It was easier — not easy, but easier — to get going on the full manuscript, but it still took a while; I think it was about the beginning of February when I finished it. And then I asked my friend Karina (did I mention her before? I think so. Did I mention she was nominated for a Nebula award? I don’t think so. She’s a really good writer!) to do a full technical edit, specifically for the first/third person thing but also for any grammatical or stylistic flaws she found. It didn’t take her long and I paid her some money and chocolate and probably lunch too. She deserved it all!

I e-mailed it back to Carolyn. I fretted about this e-mail for a while, to be honest. I wanted to start it out with “I don’t know if you remember, but…” — but I didn’t want to sound like an idiot, or vaguely insult her by implying she wouldn’t remember me. I think I settled on something like “well, you asked for this a while ago, so… here it is.”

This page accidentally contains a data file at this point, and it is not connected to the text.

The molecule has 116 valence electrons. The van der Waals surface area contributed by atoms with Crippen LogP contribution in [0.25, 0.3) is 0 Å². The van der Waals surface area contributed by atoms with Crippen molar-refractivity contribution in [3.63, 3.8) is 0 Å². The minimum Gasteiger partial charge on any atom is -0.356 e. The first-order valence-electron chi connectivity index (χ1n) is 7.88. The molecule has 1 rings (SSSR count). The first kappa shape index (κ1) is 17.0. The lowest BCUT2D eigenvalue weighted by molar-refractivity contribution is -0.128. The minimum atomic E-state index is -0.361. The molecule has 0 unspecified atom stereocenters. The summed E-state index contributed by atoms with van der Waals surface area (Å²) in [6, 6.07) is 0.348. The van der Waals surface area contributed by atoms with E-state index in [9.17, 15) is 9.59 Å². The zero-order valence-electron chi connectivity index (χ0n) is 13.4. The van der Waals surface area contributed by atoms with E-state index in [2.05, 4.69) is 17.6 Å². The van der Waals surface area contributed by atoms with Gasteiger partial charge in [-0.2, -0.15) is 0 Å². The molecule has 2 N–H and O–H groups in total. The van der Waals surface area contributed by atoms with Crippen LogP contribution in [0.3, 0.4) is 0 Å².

She replied fairly quickly and said she was very happy to get it, and — she had mentioned to her assistant just the week before that they should remember when setting her schedule that they would probably see something from me pretty soon, so they should keep that in mind. (I was pretty amazed by this. Does she know writers or what!?) And she said she’d get back to me soon.

…and this has become a longer segment than I expected. I promise part 5 will be the last one!


Carolyn forwarded me a rejection e-mail from an editor yesterday. The editor’s response was that while he read it and liked it, the voice wasn’t right for him — too light. He wanted something darker, maybe disillusioned.

Of course, my first response was to worry. Is it too light? Should I be looking for ways to make it more of a noir book? Carolyn didn’t suggest it, but should I?

But that was just a reaction. I’m not going to worry about it unless this is the reaction I get from multiple editors. And I trust Carolyn will figure out when that time comes.